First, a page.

Genome-wide characterization of long intergenic non-coding RNAs (lincRNAs) provides new insight into viral diseases in honey bees Apis cerana and Apis mellifera.

Jayakodi M, Jung JW, Park D, Ahn YJ, Lee SC, Shin SY, Shin C, Yang TJ, Kwon HW - BMC Genomics (2015)

Characteristics of Western honey bee (A. mellifera) lincRNAs. a Length distribution of lincRNAs and mRNAs. b Distribution of exon number in lincRNAs and mRNAs. c Percentage of lincRNAs specifically expressed in various A. mellifera tissues
© Copyright Policy - OpenAccess
Related In: Results  -  Collection

License 1 - License 2
Show All Figures
getmorefigures.php?uid=PMC4559890&req=5

Fig4: Characteristics of Western honey bee (A. mellifera) lincRNAs. a Length distribution of lincRNAs and mRNAs. b Distribution of exon number in lincRNAs and mRNAs. c Percentage of lincRNAs specifically expressed in various A. mellifera tissues
Mentions: Similar results were obtained for A. mellifera, in which many of the lincRNAs (77 %) consisted of a single exon (Fig. 4b) and the average length of lincRNAs (790 bp) was shorter than that of annotated protein-coding mRNAs (1266 bp). Similar to A. cerana, the majority of the A. mellifera lincRNAs were within 2 kb of genes (Fig. 3a), and approximately 18 % were distributed within 400 to 500 bp from a gene. The A. mellifera lincRNAs showed similarity to fewer than 2 % of the known lncRNAs from other species and were rich in simple repeats (1156). Annotation files describing the genomic features are available as Additional file 2: Dataset S1 and Additional file 3: Dataset S2; Table 2 shows a comparison of the sequence features of lincRNAs identified in this study. All lincRNAs identified in this study and their respective annotation information can be downloaded at http://mnbldb.snu.ac.kr/data.php.Fig. 4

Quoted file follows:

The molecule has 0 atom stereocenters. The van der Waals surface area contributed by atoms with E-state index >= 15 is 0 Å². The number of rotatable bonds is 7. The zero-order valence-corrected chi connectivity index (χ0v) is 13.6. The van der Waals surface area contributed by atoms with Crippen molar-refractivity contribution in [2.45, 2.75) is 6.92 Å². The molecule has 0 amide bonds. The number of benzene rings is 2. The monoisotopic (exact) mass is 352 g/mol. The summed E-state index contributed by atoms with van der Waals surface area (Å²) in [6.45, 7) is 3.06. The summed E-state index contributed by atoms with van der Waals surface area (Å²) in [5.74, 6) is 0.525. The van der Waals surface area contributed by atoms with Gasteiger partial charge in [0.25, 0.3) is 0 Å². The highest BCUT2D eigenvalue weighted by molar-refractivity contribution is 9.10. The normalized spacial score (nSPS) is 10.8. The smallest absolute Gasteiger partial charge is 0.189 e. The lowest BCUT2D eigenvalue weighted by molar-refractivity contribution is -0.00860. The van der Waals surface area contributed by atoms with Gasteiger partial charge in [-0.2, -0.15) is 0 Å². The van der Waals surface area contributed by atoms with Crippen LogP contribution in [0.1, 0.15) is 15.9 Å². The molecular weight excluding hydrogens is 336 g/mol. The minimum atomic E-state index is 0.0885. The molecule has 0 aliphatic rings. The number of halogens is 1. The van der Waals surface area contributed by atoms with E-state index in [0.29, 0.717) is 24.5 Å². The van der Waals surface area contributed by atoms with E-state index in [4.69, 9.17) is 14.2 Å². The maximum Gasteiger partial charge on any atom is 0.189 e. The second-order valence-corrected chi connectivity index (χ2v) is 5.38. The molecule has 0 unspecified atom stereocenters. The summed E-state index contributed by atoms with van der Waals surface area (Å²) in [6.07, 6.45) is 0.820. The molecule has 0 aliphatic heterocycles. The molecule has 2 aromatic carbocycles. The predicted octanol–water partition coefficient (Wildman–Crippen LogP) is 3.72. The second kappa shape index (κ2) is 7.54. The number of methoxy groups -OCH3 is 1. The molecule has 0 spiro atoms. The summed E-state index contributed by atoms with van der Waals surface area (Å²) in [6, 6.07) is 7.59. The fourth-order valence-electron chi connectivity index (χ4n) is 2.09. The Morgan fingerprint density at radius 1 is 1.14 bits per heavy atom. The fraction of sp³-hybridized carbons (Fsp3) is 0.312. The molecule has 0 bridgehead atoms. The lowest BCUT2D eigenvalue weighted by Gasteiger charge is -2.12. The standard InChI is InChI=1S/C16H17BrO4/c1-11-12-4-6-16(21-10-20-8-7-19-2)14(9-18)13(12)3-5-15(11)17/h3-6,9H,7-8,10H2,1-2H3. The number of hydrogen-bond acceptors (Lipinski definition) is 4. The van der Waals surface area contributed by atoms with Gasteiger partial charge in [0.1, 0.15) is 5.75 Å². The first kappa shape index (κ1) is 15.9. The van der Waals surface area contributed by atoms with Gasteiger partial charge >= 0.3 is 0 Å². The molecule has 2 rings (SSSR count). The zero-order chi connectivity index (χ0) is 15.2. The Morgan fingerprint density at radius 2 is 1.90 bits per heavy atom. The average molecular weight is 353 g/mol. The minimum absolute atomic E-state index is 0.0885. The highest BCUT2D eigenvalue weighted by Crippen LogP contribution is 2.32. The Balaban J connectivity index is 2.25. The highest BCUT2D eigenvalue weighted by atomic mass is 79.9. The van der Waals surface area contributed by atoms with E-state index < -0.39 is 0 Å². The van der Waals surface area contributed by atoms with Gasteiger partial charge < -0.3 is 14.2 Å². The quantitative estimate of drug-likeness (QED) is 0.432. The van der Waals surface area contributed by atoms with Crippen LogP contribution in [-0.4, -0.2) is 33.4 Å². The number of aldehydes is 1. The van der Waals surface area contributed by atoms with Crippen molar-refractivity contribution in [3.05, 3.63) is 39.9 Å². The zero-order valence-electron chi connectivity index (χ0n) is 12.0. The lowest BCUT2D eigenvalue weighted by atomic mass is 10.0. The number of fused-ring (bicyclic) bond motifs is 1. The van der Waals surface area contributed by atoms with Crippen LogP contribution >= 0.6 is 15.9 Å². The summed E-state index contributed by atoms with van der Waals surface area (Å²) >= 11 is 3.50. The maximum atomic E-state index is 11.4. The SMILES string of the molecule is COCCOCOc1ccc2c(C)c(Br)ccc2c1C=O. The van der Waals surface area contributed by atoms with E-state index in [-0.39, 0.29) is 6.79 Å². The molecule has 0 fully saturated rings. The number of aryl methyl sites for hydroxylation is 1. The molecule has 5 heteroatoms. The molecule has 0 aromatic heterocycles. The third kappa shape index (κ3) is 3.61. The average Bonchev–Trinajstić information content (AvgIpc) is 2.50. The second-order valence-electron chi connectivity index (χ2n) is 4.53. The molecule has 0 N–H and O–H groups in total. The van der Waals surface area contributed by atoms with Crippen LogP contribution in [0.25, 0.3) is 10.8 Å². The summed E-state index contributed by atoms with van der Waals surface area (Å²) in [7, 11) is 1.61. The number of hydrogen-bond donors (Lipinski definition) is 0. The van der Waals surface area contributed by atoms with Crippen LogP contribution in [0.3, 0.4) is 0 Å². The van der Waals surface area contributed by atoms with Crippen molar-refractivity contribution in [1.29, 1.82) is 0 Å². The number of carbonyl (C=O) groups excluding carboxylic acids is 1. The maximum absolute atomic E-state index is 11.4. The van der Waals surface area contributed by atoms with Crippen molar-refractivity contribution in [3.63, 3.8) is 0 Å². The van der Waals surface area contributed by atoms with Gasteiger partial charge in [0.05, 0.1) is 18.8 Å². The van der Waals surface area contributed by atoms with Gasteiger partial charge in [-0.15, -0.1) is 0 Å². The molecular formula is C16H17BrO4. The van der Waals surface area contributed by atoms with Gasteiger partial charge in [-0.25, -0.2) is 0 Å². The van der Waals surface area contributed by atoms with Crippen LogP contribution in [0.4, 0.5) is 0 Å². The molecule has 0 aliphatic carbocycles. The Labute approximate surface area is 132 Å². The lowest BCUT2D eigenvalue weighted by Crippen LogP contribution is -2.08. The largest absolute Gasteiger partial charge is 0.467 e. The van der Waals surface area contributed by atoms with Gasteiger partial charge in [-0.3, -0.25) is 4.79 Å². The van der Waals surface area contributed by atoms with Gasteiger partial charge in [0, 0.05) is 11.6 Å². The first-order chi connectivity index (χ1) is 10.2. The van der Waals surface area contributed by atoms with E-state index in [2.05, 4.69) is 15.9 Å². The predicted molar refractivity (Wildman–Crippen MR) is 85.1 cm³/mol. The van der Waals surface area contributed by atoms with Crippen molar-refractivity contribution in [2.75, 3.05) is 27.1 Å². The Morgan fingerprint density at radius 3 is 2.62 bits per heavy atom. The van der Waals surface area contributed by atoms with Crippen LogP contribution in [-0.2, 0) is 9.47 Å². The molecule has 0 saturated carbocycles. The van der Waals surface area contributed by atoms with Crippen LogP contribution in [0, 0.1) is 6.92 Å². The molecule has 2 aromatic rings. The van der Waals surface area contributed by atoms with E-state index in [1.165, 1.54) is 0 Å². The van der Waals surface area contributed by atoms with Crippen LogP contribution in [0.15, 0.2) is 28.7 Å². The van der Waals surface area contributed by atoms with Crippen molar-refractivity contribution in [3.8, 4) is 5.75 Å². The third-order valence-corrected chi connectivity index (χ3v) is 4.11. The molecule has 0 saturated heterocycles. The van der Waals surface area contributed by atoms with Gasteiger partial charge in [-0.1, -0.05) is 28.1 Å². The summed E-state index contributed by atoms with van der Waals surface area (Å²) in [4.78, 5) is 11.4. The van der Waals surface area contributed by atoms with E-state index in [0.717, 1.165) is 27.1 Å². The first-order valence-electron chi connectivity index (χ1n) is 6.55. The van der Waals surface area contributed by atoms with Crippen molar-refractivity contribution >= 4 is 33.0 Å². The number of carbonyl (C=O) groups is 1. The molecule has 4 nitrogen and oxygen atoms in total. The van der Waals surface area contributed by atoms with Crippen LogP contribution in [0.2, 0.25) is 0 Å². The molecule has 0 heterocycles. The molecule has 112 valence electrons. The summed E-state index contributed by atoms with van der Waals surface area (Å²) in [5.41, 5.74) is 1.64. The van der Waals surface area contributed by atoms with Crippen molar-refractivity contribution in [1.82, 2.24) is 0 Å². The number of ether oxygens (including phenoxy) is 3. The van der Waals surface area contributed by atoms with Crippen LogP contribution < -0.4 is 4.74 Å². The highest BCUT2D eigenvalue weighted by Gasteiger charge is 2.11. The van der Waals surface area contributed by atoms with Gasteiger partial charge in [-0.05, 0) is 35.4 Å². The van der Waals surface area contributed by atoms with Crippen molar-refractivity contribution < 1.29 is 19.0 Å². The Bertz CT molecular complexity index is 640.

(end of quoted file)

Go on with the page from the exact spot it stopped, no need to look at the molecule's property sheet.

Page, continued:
Bottom Line: Long non-coding RNAs (lncRNAs) are a class of RNAs that do not encode proteins.A total of 863 (57 %) and 464 (18 %) lincRNAs showed tissue-dependent expression in A. mellifera and A. cerana, respectively, most preferentially in ovary and fat body tissues.This study provides the first comprehensive set of lincRNAs for honey bees and opens the door to discover lincRNAs associated with biological and hormone signaling pathways as well as various diseases of honey bee.

View Article: PubMed Central - PubMed

Affiliation: Department of Plant Science, Plant Genomics and Breeding Institute, Research Institute of Agriculture and Life Sciences, College of Agriculture and Life Sciences, Seoul National University, Seoul, 151-921, Republic of Korea. murukarthick@snu.ac.kr.

ABSTRACT

Background: Long non-coding RNAs (lncRNAs) are a class of RNAs that do not encode proteins. Recently, lncRNAs have gained special attention for their roles in various biological process and diseases.

Results: In an attempt to identify long intergenic non-coding RNAs (lincRNAs) and their possible involvement in honey bee development and diseases, we analyzed RNA-seq datasets generated from Asian honey bee (Apis cerana) and western honey bee (Apis mellifera). We identified 2470 lincRNAs with an average length of 1011 bp from A. cerana and 1514 lincRNAs with an average length of 790 bp in A. mellifera. Comparative analysis revealed that 5 % of the total lincRNAs derived from both species are unique in each species. Our comparative digital gene expression analysis revealed a high degree of tissue-specific expression among the seven major tissues of honey bee, different from mRNA expression patterns. A total of 863 (57 %) and 464 (18 %) lincRNAs showed tissue-dependent expression in A. mellifera and A. cerana, respectively, most preferentially in ovary and fat body tissues. Importantly, we identified 11 lincRNAs that are specifically regulated upon viral infection in honey bees, and 10 of them appear to play roles during infection with various viruses.

Conclusions: This study provides the first comprehensive set of lincRNAs for honey bees and opens the door to discover lincRNAs associated with biological and hormone signaling pathways as well as various diseases of honey bee.

No MeSH data available.


Related in: MedlinePlus